The Invisible Library

by Genevieve Cogman


Genevieve Cogman's debut novel The Invisible Library is the first instalment in the series by the same name. As the reader, you are thrown into action from the first page when the main character, Irene is in the middle of a mission. Irene's task is on behalf of the library where she is employed as a librarian. This came as no surprise, as that is generally what most people employed by a library are. Of course, this being an urban fantasy book, the library is not an ordinary library. We quickly understand that it is a mid-portal to other alternative worlds.

The objective of the library is to retrieve books from alternate worlds and keep them safe. This is where Irene comes in. As soon as she's retrieved the book from her current mission, she is told that she needs to retrieve a new book located in an alternate version of London. This new mission is more dangerous because the world it is in is unsuited for librarians. With a little help from her new friend and assistant Kai, as well as the Sherlock Holmes-like character Vale, they set out to retrieve this book on a mission that is soon to be discovered to be more dangerous than they thought it would be.

 What I Liked the Most:

The first thing that strikes me is Cogman's world building. For a person who's been living in London for two years now it is absolutely fantastic to read how the author describes the city from an alternate world p.o.v. It is not quite clear what timeframe of the story is in relation to our present, but it seems to be a mixture of Victorian London and Grimm's fairy tales. 

In this alternate version London, it becomes clear to the reader that faes are inhabitants of the world. Faes are creatures of magic and of chaos. I absolutely love how Cogman has adapted the fae to her story. Characters that would be described as stock characters in other stories are explained away as a trait of the fae, and I have to admit that this is a brilliant stroke of the quill.

 What I Liked the Least:

The biggest issue I have with this story is Irene's dependence on others. This is such a big blunder that it drags the reader experience down two notches. In the beginning of the story Irene is able to defend herself well and escape from the clutches of danger without assistance from others. I found myself cheering for her and was marvelling at this strong female lead. But as soon as the story progressed Irene is more and more dependent on the characters around her (who are mostly men) to solve the problems.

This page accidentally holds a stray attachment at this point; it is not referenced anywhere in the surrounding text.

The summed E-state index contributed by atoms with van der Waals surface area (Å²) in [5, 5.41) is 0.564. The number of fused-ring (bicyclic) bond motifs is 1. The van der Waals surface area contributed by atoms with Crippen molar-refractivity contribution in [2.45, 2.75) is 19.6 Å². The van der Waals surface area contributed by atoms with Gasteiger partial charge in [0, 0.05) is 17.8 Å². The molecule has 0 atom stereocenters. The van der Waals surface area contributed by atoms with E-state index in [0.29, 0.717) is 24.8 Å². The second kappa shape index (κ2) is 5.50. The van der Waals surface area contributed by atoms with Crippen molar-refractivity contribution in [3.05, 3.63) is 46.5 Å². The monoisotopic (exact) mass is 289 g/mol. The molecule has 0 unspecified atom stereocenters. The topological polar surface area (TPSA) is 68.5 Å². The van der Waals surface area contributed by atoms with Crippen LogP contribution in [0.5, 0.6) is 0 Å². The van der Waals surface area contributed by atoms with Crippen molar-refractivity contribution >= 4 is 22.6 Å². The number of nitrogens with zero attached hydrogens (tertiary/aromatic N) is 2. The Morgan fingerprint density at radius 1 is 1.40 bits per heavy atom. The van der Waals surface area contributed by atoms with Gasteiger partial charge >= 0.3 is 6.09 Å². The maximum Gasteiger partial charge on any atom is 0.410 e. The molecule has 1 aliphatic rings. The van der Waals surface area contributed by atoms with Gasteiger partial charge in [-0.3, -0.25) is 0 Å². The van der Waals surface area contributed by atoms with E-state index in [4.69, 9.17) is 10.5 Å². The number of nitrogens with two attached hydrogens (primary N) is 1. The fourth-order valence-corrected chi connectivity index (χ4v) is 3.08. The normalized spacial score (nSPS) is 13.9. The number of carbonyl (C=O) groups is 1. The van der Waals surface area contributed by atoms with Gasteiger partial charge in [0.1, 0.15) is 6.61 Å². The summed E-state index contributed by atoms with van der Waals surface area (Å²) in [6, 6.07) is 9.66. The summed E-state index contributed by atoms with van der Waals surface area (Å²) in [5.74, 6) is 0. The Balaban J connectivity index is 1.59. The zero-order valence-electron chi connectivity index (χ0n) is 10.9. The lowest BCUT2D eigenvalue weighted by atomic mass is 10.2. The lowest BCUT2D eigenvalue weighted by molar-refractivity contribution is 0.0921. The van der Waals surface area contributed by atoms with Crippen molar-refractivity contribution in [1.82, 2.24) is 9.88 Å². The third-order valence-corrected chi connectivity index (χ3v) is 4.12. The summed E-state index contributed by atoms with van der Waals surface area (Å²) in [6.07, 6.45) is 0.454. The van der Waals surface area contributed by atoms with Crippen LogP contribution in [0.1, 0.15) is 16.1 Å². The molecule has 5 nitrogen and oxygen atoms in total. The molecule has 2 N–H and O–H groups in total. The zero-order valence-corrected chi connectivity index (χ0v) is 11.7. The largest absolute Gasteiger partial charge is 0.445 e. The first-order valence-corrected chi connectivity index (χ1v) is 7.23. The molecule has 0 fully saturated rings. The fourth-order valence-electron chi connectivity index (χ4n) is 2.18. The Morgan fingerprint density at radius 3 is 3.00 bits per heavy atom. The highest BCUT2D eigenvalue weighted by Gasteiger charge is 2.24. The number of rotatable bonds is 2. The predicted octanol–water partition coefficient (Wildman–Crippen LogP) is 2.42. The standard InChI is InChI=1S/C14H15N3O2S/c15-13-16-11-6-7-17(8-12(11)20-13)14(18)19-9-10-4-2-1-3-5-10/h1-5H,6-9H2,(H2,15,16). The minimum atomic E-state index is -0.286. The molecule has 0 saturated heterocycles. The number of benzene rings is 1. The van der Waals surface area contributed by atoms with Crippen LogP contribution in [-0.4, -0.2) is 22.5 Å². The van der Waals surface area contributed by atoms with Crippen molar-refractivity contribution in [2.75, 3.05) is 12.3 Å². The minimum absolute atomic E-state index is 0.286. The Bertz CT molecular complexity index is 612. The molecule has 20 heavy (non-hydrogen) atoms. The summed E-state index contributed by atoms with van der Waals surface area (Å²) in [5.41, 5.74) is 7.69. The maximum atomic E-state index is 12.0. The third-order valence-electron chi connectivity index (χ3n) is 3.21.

Admittedly, the alternate world is male-dominated and this makes it slightly more challenging to write a strong female character. However, inventing a chauvinistic world on paper does not give an excuse to make the main character dependent on the men around her. It means that through the eyes of the main character, there is a responsibility to draw attention to the problems she is facing by being dependent on the characters around her. In my opinion this is not made clear enough by the author.

Without giving too much away there are of course reasons why she cannot defend herself with the same means as before. I would expect nothing less from a good author than to throw in some (seemingly) impossible tasks. However, these tasks should be solved with minimum help from others. 


Sadly, it is noticeable that it is Cogman's debut as an author. While she writes in an engaging and addictive manner, her main character falls slightly short of a good heroine. What saves the story more than anything else is the whole concept of an institution whose main mission is based on the love of books and stories. All in all, it is absolutely a good read that drives the reader onwards in a lively manner and I would definitely recommend this despite its shortcomings. Final score: 3/5 stars. 

The Invisible Library (The Invisible Library Series)
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(price as of Jun 13, 2016)